April 30, 2008
Sony Ericsson's new Project Capuchin bridges Java ME and Flash Lite
On April 30, 2008 Sony Ericsson announced its new Project Capuchin technology which is a Java ME API that defines a bridge between the Java ME and Adobe Flash Lite programming environments. This API makes it possible to use Flash Lite as the front end and Java ME as the back end of applications, meaning that Flash tools can be used for UI design while still having access to all the phone services available to Java ME.
Below you will find an overview of this new bridging technology, a summary of how it works and usage examples.
Sony Ericsson's Project Capuchin overview
Project Capuchin allows developers to combine the richness of both Java ME and Flash Lite by encapsulating Flash Lite content in Java ME applications making content created by Adobe Flash technology appear as Java ME applications. Project Capuchin empowers these two distinct developer communities to leverage their respective expertise to quickly and securely create highly engaging mobile content.
Project Capuchin is a bridging technology between Java ME and Flash Lite making it possible to take advantage of Flash's strengths in fast UI deployment and well established designer tools, meanwhile Java's strengths are in services, security and a well developed distribution infrastructure. Project Capuchin makes it possible to create Java applications where some or all UI components are defined in Flash Lite and where all services can be accessed through Java.
Project Capuchin is proprietary Sony Ericsson technology and will be made available for developers to use for free during the second of half of 2008.
How does Project Capuchin work?
Project Capuchin is a Java ME API which makes it possible for Java to run a Flash Lite content file (*.swf) that is shown on the display. All system events (e.g. key events) are forwarded from Java to Flash Lite and the Flash Lite player has a choice of listening to these events. In case Flash Lite wants to access some information then it is done through Java. Communication between Flash Lite and JSRs are handled through an intermediate class that works as a translator. This class listens to Flash Lite requests, transfers these to JSR calls, and sends response back to Flash Lite. Communication between Flash Lite and Java is bi-directional meaning that Flash Lite can send requests to and receive events from Java. Requests send from Flash Lite are made in an asynchronous manner.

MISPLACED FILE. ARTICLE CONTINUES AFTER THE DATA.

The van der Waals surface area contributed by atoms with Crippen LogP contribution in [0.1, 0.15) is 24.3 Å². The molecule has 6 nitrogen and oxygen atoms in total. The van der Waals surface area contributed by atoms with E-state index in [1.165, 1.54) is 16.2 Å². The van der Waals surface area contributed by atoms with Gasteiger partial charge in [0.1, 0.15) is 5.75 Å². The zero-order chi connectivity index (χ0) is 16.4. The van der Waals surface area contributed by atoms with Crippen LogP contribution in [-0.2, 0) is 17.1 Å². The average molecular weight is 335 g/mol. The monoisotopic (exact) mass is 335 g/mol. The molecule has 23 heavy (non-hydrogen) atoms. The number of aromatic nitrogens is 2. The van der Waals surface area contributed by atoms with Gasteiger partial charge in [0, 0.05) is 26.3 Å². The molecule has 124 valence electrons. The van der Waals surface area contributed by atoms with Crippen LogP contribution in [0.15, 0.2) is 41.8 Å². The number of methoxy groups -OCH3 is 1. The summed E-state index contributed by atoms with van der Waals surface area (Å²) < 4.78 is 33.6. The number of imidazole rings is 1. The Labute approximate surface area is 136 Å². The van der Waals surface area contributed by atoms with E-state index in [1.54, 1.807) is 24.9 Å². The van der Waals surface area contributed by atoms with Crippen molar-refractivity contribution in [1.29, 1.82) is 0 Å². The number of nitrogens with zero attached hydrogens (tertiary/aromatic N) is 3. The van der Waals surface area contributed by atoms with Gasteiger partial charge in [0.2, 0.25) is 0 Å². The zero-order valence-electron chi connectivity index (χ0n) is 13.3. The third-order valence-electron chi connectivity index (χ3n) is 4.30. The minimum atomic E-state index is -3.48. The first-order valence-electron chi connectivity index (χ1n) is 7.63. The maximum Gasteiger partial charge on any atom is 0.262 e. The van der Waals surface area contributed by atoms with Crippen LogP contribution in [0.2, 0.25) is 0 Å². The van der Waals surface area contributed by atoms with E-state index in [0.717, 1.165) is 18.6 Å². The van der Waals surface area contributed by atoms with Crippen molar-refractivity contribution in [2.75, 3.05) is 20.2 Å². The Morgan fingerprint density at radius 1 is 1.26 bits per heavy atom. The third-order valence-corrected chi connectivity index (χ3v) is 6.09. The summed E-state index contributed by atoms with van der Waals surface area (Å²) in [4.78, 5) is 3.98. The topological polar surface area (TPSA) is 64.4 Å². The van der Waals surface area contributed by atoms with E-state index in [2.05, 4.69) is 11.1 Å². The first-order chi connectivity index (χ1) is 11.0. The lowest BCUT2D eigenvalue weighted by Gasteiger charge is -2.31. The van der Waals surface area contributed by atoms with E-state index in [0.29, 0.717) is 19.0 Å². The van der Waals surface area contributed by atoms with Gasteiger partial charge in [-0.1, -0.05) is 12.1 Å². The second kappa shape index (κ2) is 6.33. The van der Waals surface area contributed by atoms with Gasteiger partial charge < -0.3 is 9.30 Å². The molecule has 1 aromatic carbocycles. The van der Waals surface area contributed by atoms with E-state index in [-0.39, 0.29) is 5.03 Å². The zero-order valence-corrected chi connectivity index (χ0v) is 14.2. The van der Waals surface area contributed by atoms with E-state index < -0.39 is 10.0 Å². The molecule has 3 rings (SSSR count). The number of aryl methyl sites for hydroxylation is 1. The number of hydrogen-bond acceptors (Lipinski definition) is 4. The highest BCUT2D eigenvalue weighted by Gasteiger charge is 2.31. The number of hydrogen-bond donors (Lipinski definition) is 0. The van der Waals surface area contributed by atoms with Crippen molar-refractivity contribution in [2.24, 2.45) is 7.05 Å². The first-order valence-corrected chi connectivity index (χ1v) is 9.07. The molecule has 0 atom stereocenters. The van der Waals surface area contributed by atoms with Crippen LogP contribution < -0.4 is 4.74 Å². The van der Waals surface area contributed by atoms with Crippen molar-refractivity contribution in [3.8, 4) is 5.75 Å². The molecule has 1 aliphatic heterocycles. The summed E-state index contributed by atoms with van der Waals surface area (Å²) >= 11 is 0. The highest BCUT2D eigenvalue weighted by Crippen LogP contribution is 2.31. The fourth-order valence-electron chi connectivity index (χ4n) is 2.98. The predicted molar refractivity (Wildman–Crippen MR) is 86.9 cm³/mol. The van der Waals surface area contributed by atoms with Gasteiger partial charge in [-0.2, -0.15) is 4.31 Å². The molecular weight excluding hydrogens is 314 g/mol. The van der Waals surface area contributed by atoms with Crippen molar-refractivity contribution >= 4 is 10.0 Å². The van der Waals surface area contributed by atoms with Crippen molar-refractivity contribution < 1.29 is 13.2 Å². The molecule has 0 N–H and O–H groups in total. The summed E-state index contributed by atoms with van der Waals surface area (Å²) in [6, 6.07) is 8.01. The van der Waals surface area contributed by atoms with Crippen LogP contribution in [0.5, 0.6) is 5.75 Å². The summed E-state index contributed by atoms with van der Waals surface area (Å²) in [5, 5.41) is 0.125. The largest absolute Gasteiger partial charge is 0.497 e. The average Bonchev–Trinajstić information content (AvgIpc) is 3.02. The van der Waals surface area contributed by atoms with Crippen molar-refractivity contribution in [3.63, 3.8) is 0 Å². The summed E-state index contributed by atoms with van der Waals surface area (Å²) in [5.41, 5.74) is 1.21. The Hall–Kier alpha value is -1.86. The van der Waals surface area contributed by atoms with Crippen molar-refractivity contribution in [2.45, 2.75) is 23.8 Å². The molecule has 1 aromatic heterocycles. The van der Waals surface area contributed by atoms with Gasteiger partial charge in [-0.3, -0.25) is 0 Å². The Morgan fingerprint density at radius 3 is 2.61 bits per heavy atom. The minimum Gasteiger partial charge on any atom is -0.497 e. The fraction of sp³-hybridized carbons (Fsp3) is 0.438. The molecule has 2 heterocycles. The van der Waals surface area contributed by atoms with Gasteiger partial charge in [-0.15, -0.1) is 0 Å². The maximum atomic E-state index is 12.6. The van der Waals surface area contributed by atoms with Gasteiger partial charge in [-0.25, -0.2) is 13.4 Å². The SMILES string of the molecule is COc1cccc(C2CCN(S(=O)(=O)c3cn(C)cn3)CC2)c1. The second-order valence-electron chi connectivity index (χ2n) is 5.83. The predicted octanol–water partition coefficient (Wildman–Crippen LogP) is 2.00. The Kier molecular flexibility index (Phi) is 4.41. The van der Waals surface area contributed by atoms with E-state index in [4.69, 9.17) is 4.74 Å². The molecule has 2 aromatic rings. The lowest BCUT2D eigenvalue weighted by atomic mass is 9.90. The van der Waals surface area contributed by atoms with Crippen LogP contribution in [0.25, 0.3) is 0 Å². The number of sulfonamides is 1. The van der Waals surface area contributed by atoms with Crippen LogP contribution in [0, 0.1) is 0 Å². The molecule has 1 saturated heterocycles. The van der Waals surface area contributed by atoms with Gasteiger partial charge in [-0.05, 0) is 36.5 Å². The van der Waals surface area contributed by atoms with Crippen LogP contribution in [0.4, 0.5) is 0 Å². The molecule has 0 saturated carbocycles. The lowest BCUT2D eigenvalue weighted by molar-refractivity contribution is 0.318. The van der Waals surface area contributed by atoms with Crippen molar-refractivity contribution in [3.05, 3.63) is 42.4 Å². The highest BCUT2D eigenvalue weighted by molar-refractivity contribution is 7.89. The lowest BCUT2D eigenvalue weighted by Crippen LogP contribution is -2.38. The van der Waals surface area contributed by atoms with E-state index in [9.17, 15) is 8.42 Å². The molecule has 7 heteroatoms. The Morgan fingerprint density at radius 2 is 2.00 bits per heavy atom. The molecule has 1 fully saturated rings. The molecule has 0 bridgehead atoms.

Project Capuchin model.
Different approaches to using Project Capuchin
Project Capuchin can be used in different ways to create innovative content and here are some examples:
- Pure Flash Lite Content (Full Flash UI and services, no Java ME access):
The simplest form of using this technology is to take pure Flash Lite content (e.g. already existing games and apps developed in Flash) and encapsulate it in MIDlet suites (*.jar) using Sony Ericsson's soon-to-be-available packaging tools. The benefit of this approach is that this Flash Lite content will be treated in the same manner as Java content, thus will use the same distribution infrastructure and system capabilities as Java ME content.
- Java MIDlet using Project Capuchin as UI presentation layer (full Flash UI, Java Services):
More advanced use of Project Capuchin is to let Flash Lite handle the entire presentation layer and use Java as a service provider which feeds the presentation layer with necessary data.
- Java MIDlet using Project Capuchin for some UI components (Java UI and Flash UI, Java Services):
In some cases such as 3D games, it is not feasible to use Flash Lite as a full presentation layer yet this should be handled using suitable Java technology (e.g. Mascot API, JSR 184 or JSR 239). In these cases, Project Capuchin could be used for presentation of some UI components, for example menus in 3D games.
More information, documentation and tools support will be made available on Developer World over the next few months.